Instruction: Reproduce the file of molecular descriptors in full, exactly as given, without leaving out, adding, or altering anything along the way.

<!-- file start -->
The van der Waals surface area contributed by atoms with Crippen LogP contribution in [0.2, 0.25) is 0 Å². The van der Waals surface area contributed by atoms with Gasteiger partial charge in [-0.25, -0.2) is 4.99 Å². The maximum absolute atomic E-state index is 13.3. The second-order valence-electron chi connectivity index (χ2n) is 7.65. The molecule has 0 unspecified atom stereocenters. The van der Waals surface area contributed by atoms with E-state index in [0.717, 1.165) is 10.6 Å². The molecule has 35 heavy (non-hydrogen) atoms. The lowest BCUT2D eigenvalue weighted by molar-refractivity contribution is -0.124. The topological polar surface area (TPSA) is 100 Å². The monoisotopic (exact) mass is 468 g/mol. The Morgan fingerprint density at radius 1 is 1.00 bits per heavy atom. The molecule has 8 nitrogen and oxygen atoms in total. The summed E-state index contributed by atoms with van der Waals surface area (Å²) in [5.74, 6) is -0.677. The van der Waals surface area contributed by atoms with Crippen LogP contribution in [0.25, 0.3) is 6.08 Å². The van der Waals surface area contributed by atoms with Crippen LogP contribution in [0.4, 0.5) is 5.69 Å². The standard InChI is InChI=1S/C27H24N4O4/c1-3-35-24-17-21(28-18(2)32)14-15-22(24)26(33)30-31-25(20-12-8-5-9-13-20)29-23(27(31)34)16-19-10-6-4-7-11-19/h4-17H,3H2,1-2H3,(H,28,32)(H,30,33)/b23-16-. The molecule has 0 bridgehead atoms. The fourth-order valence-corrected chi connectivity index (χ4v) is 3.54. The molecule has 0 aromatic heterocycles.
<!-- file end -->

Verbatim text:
The van der Waals surface area contributed by atoms with Crippen LogP contribution in [0.2, 0.25) is 0 Å². The van der Waals surface area contributed by atoms with Gasteiger partial charge in [-0.25, -0.2) is 4.99 Å². The maximum absolute atomic E-state index is 13.3. The second-order valence-electron chi connectivity index (χ2n) is 7.65. The molecule has 0 unspecified atom stereocenters. The van der Waals surface area contributed by atoms with E-state index in [0.717, 1.165) is 10.6 Å². The molecule has 35 heavy (non-hydrogen) atoms. The lowest BCUT2D eigenvalue weighted by molar-refractivity contribution is -0.124. The topological polar surface area (TPSA) is 100 Å². The monoisotopic (exact) mass is 468 g/mol. The Morgan fingerprint density at radius 1 is 1.00 bits per heavy atom. The molecule has 8 nitrogen and oxygen atoms in total. The summed E-state index contributed by atoms with van der Waals surface area (Å²) in [5.74, 6) is -0.677. The van der Waals surface area contributed by atoms with Crippen LogP contribution in [0.25, 0.3) is 6.08 Å². The van der Waals surface area contributed by atoms with Crippen LogP contribution in [0.4, 0.5) is 5.69 Å². The standard InChI is InChI=1S/C27H24N4O4/c1-3-35-24-17-21(28-18(2)32)14-15-22(24)26(33)30-31-25(20-12-8-5-9-13-20)29-23(27(31)34)16-19-10-6-4-7-11-19/h4-17H,3H2,1-2H3,(H,28,32)(H,30,33)/b23-16-. The molecule has 0 bridgehead atoms. The fourth-order valence-corrected chi connectivity index (χ4v) is 3.54. The molecule has 0 aromatic heterocycles.